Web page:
The buying up of tropical forest by private companies and foreign governments enhances deforestation in the majority of cases, new data confirms.
Palm oil, wood fibre and tree plantations were the commodities most consistently linked with increased tropical deforestation over the past two decades, according to the study.
The assessment, published in Nature Geosciences, explores the consequences of more than 80,000 land deals made from 2000 to 2018 across 15 countries in South America, sub-Saharan Africa and south-east Asia.
Its findings suggest that land acquisitions may lead to “steep trade-offs” between development and preserving forests for “the communities and ecosystems that depend on them”, the study’s lead author tells Carbon Brief.
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The new study examines how large-scale land acquisitions by private companies have affected tropical deforestation in the past two decades. “Large-scale” acquisitions are those that cover at least 200 hectares of land, according to the study authors. Deals can either be permanent or for a fixed period of time.
Land deals are typically made between national governments and private firms or foreign governments. At present, around 76% of large-scale land acquisitions in global south countries are made by foreign investors, the authors say.
Once investors acquire land, they can choose to leave it unchanged or convert it for activities, such as mining or for the production of commodities, including palm oil, wood fibre or timber. In their research paper, the authors write:
“Governments in the global south have often welcomed these investments as a means to potentially facilitate technology transfers and the inflow of capital as well as to promote rural development and local job creation.”
For the study, the authors compared public records of land acquisitions with satellite data showing changes to tree cover from 2000 to 2018 for 15 countries across South America, sub-Saharan Africa and south-east Asia.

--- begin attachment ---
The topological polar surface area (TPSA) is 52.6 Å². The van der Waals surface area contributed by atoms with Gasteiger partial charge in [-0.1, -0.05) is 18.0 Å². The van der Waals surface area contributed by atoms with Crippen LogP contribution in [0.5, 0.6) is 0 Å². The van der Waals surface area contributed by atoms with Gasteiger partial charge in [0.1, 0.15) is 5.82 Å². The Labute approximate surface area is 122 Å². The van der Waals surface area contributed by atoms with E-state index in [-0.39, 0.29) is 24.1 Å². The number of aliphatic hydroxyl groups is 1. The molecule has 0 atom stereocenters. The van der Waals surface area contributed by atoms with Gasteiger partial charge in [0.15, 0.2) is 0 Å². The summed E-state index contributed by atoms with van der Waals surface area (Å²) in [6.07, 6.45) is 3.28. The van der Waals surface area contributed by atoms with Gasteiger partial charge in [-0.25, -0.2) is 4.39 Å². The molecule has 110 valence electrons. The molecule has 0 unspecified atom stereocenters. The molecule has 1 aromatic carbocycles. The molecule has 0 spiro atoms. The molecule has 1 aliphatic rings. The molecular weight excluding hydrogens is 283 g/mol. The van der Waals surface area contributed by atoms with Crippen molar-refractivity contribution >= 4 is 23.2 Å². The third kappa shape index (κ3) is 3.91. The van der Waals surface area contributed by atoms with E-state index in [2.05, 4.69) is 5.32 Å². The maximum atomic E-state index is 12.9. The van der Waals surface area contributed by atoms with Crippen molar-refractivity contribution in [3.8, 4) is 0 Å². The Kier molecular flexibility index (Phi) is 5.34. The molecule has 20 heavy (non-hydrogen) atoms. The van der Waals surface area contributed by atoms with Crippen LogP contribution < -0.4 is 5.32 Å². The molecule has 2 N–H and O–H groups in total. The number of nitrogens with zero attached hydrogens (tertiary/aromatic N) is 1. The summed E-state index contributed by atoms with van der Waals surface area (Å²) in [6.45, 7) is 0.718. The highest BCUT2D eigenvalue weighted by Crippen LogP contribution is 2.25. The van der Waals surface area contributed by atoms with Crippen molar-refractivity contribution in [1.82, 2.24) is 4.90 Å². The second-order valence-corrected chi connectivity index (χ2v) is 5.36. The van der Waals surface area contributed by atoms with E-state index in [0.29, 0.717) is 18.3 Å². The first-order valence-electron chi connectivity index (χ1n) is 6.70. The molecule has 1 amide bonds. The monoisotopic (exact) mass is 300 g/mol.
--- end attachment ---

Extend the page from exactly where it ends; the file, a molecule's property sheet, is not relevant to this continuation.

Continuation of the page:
The maps below show the distribution of large-scale land acquisitions in Mexico (top left), South America (bottom left), sub-Saharan Africa (top right) and south-east Asia (bottom right), according to the public data.
On the map, colour is used to indicate the presence of logging (orange), mining (green), palm oil (purple), new plantations (blue), established plantations (yellow) and wood fibre (black).
The research finds that, compared with similar areas that have not seen private investment, areas with large-scale land acquisitions had higher forest loss in 52% of cases.
The rate of forest loss within privately acquired land varied from country to country. From 2000 to 2018, Brazil, Cambodia, Indonesia, Liberia, Malaysia and Mozambique lost more than one-tenth of their forests between 2000 and 2018, the study finds.
“Our study provides new insights into large-scale land acquisitions as an important influence on forest loss in the global south and their potential role in altering the environment in targeted areas.”
The proportion of a country’s forest that is held by private firms varies widely from country to country. For example, just 2% of Peru’s forests are privately owned, compared to 79% in Gabon, according to the study.
The study also finds that, over the past two decades, land acquisitions were more likely to be handed out for forest than other types of land, including grassland and agricultural land, in most of the countries studied.
This finding suggests that companies are currently incentivised to invest in activities that require the conversion of primary forest, says Dr Charlotte Wheeler, a researcher of tropical deforestation from the University of Edinburgh, who was not involved in the study. She tells Carbon Brief:
“I think it’s very interesting to see that large-scale land acquisitions are granted favourably in forest areas compared to non-forest areas – showing there are clear policy incentives for investment into extractive industries.”